Doomed Love


Portugal / 1978 / Portuguese

Directed by Manoel de Oliveira

With António Sequeira Lopes, Cristina Hauser, Elsa Wallencamp

Still from 'Doomed Love'While the story of Manoel de Oliveira’s Doomed Love, a nearly five-hour adaptation of Camilo Castelo Branco’s 1862 novel, could have been pulled off in a feature film (and has, many a time), it finds an extended depiction drawn out over the course of a television mini-series. Explaining its few theatrical engagements, it is a difficult proposal for a single sitting, a bit like reading the book in one go. Nonetheless it’s apparently a faithful rendering, scene for scene, of the book, and goes directly to the text. The characters’ lengthy soliloquies come from its pages, at times they address the audience as a narrator would a reader, and their beautifully-penned letters appear on the screen and are read off in full. Read the rest of this entry »

Hard to Be a God


Russia / 2013 / Russian

Directed by Aleksey German

With Leonid Yarmolnik, Yuriy Tsurilo, Aleksandr Chutko

Still from 'Hard to Be a God'Don Rumata awakens in his room, squeezes the greasy nest of hair on his head, and remembers his grandmother back on planet Earth. He seems to live in a reliquary or a medieval prop closet, surrounded by anthropomorphic suits of armor and Chaucerian paintings. Encircled by cangue-wearing slaves who are tethered by chains and don’t have any conceivable function, he greets the day by blowing a mournful jazz line on his saxophone. Water drips from the ceiling, draughts and fog seep in through the cracks. On this planet, when it’s not torrentially raining – or snowing – a sticky, gray mist coats everything. We have been lowered into the depths of his world. It isn’t pretty, but he relishes it. Read the rest of this entry »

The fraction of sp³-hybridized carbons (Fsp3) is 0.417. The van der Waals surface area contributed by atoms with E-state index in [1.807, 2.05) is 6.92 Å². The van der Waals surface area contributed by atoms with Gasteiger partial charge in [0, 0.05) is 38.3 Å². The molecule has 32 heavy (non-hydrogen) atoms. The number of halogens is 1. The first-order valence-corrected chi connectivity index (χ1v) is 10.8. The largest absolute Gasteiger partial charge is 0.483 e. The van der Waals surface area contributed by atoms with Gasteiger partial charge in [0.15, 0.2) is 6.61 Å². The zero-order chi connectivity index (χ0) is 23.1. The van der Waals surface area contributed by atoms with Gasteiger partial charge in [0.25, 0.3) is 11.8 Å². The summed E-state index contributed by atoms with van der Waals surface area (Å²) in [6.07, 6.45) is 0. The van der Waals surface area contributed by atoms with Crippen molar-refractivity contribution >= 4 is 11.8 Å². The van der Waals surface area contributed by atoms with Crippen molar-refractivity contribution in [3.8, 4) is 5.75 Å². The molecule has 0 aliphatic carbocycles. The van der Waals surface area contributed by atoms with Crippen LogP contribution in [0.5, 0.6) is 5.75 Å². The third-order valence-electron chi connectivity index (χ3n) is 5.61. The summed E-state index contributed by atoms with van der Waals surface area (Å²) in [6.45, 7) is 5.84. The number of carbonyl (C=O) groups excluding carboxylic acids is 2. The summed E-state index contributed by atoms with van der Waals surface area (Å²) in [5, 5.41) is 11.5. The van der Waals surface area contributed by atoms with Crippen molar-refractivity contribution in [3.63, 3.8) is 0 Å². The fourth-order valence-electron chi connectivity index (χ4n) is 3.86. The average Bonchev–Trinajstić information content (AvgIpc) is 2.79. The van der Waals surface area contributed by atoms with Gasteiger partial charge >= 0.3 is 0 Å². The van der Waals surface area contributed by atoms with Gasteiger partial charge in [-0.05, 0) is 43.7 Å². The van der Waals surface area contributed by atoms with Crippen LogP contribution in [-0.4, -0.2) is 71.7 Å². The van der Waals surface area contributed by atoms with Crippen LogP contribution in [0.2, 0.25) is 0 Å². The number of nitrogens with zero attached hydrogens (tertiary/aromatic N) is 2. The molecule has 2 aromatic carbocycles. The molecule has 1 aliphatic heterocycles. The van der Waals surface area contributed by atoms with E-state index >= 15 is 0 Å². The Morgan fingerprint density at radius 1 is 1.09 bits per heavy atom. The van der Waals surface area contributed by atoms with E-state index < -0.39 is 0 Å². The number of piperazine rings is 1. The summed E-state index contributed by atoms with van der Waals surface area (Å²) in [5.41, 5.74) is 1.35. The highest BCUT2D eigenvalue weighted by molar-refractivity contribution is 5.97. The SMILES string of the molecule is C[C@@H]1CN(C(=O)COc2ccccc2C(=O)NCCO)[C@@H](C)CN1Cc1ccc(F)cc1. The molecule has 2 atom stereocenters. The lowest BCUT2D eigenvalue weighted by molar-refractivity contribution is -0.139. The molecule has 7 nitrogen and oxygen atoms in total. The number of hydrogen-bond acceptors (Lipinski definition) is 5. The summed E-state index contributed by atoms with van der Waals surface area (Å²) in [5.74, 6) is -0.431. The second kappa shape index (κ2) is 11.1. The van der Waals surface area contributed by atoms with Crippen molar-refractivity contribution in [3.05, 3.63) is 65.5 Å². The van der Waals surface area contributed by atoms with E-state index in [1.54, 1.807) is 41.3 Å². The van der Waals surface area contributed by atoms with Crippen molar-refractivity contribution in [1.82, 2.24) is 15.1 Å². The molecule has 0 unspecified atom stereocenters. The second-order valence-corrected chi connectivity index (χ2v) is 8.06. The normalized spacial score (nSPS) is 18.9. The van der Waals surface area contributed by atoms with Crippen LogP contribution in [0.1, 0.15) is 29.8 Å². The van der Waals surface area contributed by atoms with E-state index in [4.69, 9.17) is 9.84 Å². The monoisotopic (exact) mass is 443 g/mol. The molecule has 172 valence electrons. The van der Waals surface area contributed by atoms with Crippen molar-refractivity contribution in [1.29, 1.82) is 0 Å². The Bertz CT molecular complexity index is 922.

Lust for Gold


Romania / 1974 / Romanian

Directed by Mircea Veroiu & Dan Piţa

With Eliza Petrachescu, Liviu Rozorea, Dora Ivanciuc

Still from 'Lust for Gold'Death shall forget you, Gold.

Life shall ruin you, Gold.

At the pub a drunken man stands up to twirl slowly a solo rondo. A couple of long tracking shots glide across the bustling street, revealing horsedrawn wagons and even a penny farthing, but this is still a time before any cars have trundled its uneven bricks. In this medieval-looking town in the Apuseni mountains, life declares itself in forlorn creaks and rattles, dull, repetitious, cyclical sounds. But underlying the somnolent routines there is a clarity of mission turning the gears, as indivisible as that element all hold dear: Au. No one flashes it ostentatiously. For most it’s a constant companion, guarding all actions and words, a proprietor of the mind. Read the rest of this entry »

Losing Ground


USA / 1982 / English

Directed by Kathleen Collins

With Seret Scott, Bill Gunn, Duane Jones

Still from 'Losing Ground'Is it a necessity for all black filmmakers to feel they have to represent, or at least tap into, “the” black experience with their films? And is that burden twofold for a black woman? Kathleen Collins must have been aware that there was no precedent for what she was doing when directing Losing Ground, the first feature film by an African-American woman. At the same time, she doesn’t seem to have wanted any of those responsibilities, and her film goes beyond questions of what must be said about black peoples’ lives in America, and further than the experiences of women. Read the rest of this entry »